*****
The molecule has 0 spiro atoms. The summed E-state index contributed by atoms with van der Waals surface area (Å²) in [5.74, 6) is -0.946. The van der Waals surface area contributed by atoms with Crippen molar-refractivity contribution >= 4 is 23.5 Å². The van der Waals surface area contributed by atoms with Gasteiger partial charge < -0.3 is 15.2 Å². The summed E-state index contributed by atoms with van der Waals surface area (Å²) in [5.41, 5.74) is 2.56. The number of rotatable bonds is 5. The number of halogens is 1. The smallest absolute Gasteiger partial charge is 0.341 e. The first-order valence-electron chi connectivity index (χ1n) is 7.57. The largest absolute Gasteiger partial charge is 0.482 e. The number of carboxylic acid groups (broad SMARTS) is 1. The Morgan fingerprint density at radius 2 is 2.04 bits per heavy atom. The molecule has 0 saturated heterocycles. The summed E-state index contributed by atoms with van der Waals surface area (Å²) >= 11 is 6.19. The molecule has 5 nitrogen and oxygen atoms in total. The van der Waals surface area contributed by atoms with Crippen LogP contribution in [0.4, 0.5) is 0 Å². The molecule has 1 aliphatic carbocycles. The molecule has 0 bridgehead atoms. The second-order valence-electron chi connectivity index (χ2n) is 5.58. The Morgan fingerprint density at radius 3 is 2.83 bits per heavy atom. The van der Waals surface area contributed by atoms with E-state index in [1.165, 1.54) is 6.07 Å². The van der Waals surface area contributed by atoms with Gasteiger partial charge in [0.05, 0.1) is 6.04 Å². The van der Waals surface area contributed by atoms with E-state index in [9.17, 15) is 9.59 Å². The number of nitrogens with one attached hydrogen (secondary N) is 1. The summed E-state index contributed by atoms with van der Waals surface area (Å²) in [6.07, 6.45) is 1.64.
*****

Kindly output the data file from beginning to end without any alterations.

The molecule has 0 spiro atoms. The summed E-state index contributed by atoms with van der Waals surface area (Å²) in [5.74, 6) is -0.946. The van der Waals surface area contributed by atoms with Crippen molar-refractivity contribution >= 4 is 23.5 Å². The van der Waals surface area contributed by atoms with Gasteiger partial charge < -0.3 is 15.2 Å². The summed E-state index contributed by atoms with van der Waals surface area (Å²) in [5.41, 5.74) is 2.56. The number of rotatable bonds is 5. The number of halogens is 1. The smallest absolute Gasteiger partial charge is 0.341 e. The first-order valence-electron chi connectivity index (χ1n) is 7.57. The largest absolute Gasteiger partial charge is 0.482 e. The number of carboxylic acid groups (broad SMARTS) is 1. The Morgan fingerprint density at radius 2 is 2.04 bits per heavy atom. The molecule has 0 saturated heterocycles. The summed E-state index contributed by atoms with van der Waals surface area (Å²) >= 11 is 6.19. The molecule has 5 nitrogen and oxygen atoms in total. The van der Waals surface area contributed by atoms with Crippen LogP contribution in [0.4, 0.5) is 0 Å². The molecule has 1 aliphatic carbocycles. The molecule has 0 bridgehead atoms. The second-order valence-electron chi connectivity index (χ2n) is 5.58. The Morgan fingerprint density at radius 3 is 2.83 bits per heavy atom. The van der Waals surface area contributed by atoms with E-state index in [1.165, 1.54) is 6.07 Å². The van der Waals surface area contributed by atoms with Gasteiger partial charge in [0.05, 0.1) is 6.04 Å². The van der Waals surface area contributed by atoms with E-state index in [9.17, 15) is 9.59 Å². The number of nitrogens with one attached hydrogen (secondary N) is 1. The summed E-state index contributed by atoms with van der Waals surface area (Å²) in [6.07, 6.45) is 1.64.